Social and demographic variables studied included gender, race or ethnicity, age, education, employment status, and marital status. Four categories of employment status were defined (14): full-time, (at least 35 hours a week), part-time (fewer than 35 hours a week), unemployed, and other (for persons who were retired, disabled, homemakers, or students).
Because the study data were obtained through a multistage probability sampling design, SUDAAN software (19), which applies a Taylor series linearization method to account for complex design features of the NHSDA, was used for weighted statistical analyses. Weighted estimates of mental syndromes and substance use problems were based on the entire sample of 16,661 adult respondents. Estimates of substance abuse service use were based on a subsample of 3,474 respondents who reported at least one DSM-IV alcohol or drug use problem in the previous year. Odds ratios were used to describe correlates of this population and to denote the relative odds of service use as a function of the covariates examined in the model.
The demographic characteristics of the 16,661 adults in the 1997 NHSDA sample are summarized in t1. Prevalence estimates of mental syndromes and substance use problems are given in t2. Approximately 15 percent of all adults reported at least one alcohol use problem, and 4 percent reported at least one drug use problem. Altogether, 3,474 (17 percent) reported at least one alcohol or drug use problem in the year before the survey. Close to 2 percent of the respondents—or 6 percent of those who had at least one alcohol or drug use problem—reported receiving any substance abuse service for their use of alcohol or illicit drugs in any setting in the previous year. Only .8 percent of those with no substance use problems received such services in the previous year.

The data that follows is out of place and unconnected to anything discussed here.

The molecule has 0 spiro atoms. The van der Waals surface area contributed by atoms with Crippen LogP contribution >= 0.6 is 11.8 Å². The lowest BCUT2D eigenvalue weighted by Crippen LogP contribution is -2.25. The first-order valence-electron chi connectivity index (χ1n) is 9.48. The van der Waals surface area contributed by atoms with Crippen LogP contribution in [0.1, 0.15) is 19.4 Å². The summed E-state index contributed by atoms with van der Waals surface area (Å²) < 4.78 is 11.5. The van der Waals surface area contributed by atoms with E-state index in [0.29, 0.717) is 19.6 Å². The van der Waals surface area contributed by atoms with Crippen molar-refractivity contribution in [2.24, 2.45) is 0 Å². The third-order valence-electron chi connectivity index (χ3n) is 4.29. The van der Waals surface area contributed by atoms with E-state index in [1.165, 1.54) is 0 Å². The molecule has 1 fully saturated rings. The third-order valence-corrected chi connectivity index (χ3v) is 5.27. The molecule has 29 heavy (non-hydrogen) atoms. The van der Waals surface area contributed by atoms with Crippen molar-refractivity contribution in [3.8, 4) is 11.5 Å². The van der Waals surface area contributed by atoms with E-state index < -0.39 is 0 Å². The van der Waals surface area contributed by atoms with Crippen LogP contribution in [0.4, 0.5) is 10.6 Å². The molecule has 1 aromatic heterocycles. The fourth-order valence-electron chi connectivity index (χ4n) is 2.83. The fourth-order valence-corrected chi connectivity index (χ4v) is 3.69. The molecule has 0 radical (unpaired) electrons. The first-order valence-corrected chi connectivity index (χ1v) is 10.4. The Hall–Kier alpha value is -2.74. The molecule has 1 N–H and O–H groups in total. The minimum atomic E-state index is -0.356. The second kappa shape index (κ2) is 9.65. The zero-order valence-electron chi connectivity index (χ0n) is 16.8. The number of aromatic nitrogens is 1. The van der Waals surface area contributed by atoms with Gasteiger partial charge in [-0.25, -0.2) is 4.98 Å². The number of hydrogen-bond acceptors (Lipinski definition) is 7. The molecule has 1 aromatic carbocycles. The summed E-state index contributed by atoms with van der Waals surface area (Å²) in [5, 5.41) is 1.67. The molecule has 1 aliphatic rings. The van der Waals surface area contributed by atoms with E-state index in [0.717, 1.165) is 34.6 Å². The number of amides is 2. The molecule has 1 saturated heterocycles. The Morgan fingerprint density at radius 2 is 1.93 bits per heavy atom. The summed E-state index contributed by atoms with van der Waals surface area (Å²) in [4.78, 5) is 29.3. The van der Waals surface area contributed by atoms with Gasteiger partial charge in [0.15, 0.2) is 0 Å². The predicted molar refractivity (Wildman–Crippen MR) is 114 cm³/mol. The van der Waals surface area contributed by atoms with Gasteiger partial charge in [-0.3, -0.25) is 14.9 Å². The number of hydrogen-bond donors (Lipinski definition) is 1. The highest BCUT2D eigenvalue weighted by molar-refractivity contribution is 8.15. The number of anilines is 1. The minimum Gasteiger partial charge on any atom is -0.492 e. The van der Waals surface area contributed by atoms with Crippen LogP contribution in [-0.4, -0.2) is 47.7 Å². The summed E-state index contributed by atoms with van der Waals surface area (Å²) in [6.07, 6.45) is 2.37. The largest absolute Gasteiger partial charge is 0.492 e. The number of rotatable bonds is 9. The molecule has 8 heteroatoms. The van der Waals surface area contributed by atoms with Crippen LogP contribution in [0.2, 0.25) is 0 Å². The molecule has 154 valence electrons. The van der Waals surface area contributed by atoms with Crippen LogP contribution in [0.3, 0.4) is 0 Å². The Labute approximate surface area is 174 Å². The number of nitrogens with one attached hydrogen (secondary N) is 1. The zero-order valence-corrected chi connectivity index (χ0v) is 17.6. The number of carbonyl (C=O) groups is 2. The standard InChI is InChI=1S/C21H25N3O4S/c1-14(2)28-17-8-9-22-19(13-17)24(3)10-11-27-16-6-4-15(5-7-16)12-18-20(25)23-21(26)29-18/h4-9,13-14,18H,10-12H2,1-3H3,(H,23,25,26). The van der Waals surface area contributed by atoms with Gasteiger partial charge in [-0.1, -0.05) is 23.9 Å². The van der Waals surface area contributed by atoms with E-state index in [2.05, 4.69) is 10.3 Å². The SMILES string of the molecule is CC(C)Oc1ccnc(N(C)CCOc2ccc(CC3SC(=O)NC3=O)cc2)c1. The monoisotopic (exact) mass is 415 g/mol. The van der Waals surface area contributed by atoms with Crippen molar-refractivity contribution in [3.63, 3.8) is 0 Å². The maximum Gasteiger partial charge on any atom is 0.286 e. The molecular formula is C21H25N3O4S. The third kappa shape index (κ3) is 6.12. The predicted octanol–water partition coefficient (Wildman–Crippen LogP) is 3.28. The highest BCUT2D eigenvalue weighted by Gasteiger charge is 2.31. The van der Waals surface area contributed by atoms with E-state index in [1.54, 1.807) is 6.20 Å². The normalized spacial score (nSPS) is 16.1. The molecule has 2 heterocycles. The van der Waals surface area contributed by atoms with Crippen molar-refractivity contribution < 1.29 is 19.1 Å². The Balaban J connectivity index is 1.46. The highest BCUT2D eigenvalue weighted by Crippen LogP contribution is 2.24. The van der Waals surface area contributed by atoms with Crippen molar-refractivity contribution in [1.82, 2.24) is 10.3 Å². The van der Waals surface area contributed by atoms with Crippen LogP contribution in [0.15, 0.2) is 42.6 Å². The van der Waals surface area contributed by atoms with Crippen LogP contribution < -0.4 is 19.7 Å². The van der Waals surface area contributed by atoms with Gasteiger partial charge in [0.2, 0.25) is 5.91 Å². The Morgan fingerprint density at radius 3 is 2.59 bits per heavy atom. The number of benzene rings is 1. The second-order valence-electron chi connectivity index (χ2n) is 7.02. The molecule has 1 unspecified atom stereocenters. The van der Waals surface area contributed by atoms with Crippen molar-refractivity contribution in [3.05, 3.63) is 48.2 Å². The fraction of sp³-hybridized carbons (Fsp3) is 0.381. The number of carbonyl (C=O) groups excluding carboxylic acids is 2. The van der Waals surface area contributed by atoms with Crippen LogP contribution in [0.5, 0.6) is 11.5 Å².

Overall, 1,929 respondents (11 percent) reported at least one of the four mental syndromes in the previous year. The syndrome with the highest prevalence was depression (8 percent). Close to 5 percent of all respondents, or 23 percent of those with at least one mental syndrome, reported receiving treatment from specialty sectors for mental health problems in the previous year.
One-year prevalence estimates of mental syndrome by substance use status are shown in t3. Significantly higher rates of mental syndromes were noted among persons who reported any substance use problems than among those who reported no problems; those who reported at least three substance use problems were particularly likely to report a mental syndrome. For example, 10 percent of persons with no alcohol use problem reported having at least one mental syndrome, compared with almost 19 percent of those with at least three alcohol use problems. Similarly, one in ten persons with no use drug use problems reported having at least one mental syndrome, compared with about three in ten who had at least three drug use problems.